Forcing yourself – commitment...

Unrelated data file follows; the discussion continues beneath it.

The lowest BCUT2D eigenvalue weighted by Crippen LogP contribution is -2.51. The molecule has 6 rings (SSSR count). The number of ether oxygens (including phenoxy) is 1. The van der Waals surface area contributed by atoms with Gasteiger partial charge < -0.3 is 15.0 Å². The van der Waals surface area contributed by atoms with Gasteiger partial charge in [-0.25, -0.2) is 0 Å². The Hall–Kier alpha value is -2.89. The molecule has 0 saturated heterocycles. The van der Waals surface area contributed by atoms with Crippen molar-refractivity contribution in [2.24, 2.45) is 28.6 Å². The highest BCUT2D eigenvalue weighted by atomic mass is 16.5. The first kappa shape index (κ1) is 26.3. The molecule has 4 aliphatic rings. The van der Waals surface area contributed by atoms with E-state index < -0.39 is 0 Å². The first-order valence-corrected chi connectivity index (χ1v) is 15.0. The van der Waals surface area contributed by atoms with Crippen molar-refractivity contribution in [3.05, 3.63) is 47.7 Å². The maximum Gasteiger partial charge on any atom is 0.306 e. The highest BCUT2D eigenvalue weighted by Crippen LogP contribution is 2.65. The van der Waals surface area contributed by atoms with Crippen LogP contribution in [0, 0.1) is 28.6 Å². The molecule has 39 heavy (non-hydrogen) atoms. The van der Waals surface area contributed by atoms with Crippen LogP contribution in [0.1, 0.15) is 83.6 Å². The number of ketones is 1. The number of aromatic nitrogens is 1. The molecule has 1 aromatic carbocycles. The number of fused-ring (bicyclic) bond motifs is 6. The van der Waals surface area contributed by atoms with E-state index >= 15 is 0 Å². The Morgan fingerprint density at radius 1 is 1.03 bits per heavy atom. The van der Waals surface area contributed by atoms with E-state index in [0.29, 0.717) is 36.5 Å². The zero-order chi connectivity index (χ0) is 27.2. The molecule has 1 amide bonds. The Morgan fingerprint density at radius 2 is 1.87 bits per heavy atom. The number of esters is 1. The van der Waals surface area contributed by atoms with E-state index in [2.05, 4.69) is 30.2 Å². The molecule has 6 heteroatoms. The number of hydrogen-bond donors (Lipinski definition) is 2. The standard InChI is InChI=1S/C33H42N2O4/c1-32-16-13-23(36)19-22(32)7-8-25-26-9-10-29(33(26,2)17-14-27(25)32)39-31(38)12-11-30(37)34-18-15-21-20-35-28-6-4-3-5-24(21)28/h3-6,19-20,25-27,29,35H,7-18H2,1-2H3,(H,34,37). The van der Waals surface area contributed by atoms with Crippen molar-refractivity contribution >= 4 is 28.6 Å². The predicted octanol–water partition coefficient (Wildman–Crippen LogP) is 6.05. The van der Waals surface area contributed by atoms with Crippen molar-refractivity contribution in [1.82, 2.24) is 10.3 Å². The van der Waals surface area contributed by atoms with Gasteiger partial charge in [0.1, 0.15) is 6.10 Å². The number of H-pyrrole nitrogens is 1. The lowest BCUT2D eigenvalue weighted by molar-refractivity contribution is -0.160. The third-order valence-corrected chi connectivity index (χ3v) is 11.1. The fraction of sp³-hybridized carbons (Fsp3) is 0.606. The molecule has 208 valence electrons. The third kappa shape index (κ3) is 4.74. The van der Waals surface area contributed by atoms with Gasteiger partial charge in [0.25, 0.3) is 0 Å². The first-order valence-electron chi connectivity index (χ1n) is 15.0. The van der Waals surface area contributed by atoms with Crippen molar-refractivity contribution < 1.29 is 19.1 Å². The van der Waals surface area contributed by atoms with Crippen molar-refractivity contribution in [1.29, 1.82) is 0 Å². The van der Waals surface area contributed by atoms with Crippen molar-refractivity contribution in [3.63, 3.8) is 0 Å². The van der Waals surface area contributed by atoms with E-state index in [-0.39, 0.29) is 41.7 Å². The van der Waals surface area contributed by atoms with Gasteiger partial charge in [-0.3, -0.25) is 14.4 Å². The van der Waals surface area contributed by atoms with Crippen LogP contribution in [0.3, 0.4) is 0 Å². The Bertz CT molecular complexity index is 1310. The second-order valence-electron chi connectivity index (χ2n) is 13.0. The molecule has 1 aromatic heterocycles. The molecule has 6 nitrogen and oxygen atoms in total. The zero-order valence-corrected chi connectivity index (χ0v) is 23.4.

Consistency can be a deadly weapon, threatening you to drive you into directions you don’t want to go. Everything you did earlier will force you to behave the same. We desire to be consistent with whom we are and what we did. Other people also expect you to be the same. They don’t expect you to be a different personality tomorrow. They want you to like apples yesterday, today and tomorrow. So there is a lot of pressure to respond and behave in line with our earlier actions and decisions (Fazio et al). A good one mostly, since consistency is highly valued as a personality trait. I imagine this fishing buddy saying: “no… I don’t feel like fishing, that only was my hobby before! Today I have a new hobby, let’s go paintballing.” That would be weird, right? It wouldn’t suit in the picture of your friend. Consistency fooling us We like to be consistent so much, that when our thoughts and beliefs are inconsistent with what we did and said before, we sometimes fool ourselves into thinking otherwise (Briñol et al). We also like to be consistent to the extend that we can be driven to actions we don’t like, simply because they are in line with what we did before, not with what we want to do (Asch). Commitment drawing us in The moment we take a stance is the moment we proclaim commitment to certain thoughts and behaviors (Brownstein). It doesn’t matter if you have thought through what you say. It even doesn’t matter if you are paid to say it, or forced. As long as it is your decision in the end. Letting people predict if they will vote, will raise the chances they actually...